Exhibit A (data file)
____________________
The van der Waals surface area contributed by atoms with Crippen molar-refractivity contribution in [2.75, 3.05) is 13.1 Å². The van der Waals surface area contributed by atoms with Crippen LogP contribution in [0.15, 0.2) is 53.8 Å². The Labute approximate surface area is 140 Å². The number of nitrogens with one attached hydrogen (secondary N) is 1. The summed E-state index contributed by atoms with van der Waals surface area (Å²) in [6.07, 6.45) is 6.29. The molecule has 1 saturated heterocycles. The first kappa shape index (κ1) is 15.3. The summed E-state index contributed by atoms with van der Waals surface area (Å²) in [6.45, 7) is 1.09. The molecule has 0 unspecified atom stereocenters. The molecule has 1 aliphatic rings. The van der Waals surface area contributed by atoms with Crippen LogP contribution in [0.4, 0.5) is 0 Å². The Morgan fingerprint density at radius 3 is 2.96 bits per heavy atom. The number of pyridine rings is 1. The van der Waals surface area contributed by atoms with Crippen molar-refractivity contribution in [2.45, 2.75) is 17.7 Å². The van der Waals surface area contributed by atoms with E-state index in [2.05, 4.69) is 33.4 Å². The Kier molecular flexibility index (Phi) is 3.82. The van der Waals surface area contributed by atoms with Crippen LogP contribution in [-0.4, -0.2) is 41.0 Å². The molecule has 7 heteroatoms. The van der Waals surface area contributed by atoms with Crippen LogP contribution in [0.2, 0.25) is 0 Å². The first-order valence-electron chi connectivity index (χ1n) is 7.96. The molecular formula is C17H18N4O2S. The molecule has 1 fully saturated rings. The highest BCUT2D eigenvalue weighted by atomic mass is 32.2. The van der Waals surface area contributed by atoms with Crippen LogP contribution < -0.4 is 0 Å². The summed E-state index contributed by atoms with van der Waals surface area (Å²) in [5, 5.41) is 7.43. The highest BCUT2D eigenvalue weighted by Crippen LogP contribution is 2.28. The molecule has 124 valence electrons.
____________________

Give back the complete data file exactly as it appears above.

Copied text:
The van der Waals surface area contributed by atoms with Crippen molar-refractivity contribution in [2.75, 3.05) is 13.1 Å². The van der Waals surface area contributed by atoms with Crippen LogP contribution in [0.15, 0.2) is 53.8 Å². The Labute approximate surface area is 140 Å². The number of nitrogens with one attached hydrogen (secondary N) is 1. The summed E-state index contributed by atoms with van der Waals surface area (Å²) in [6.07, 6.45) is 6.29. The molecule has 1 saturated heterocycles. The first kappa shape index (κ1) is 15.3. The summed E-state index contributed by atoms with van der Waals surface area (Å²) in [6.45, 7) is 1.09. The molecule has 0 unspecified atom stereocenters. The molecule has 1 aliphatic rings. The van der Waals surface area contributed by atoms with Crippen LogP contribution in [0.4, 0.5) is 0 Å². The Morgan fingerprint density at radius 3 is 2.96 bits per heavy atom. The number of pyridine rings is 1. The van der Waals surface area contributed by atoms with Crippen molar-refractivity contribution in [2.45, 2.75) is 17.7 Å². The van der Waals surface area contributed by atoms with E-state index in [2.05, 4.69) is 33.4 Å². The Kier molecular flexibility index (Phi) is 3.82. The van der Waals surface area contributed by atoms with Crippen LogP contribution in [-0.4, -0.2) is 41.0 Å². The molecule has 7 heteroatoms. The van der Waals surface area contributed by atoms with Crippen LogP contribution in [0.2, 0.25) is 0 Å². The first-order valence-electron chi connectivity index (χ1n) is 7.96. The molecular formula is C17H18N4O2S. The molecule has 1 fully saturated rings. The highest BCUT2D eigenvalue weighted by atomic mass is 32.2. The van der Waals surface area contributed by atoms with Crippen LogP contribution < -0.4 is 0 Å². The summed E-state index contributed by atoms with van der Waals surface area (Å²) in [5, 5.41) is 7.43. The highest BCUT2D eigenvalue weighted by Crippen LogP contribution is 2.28. The molecule has 124 valence electrons.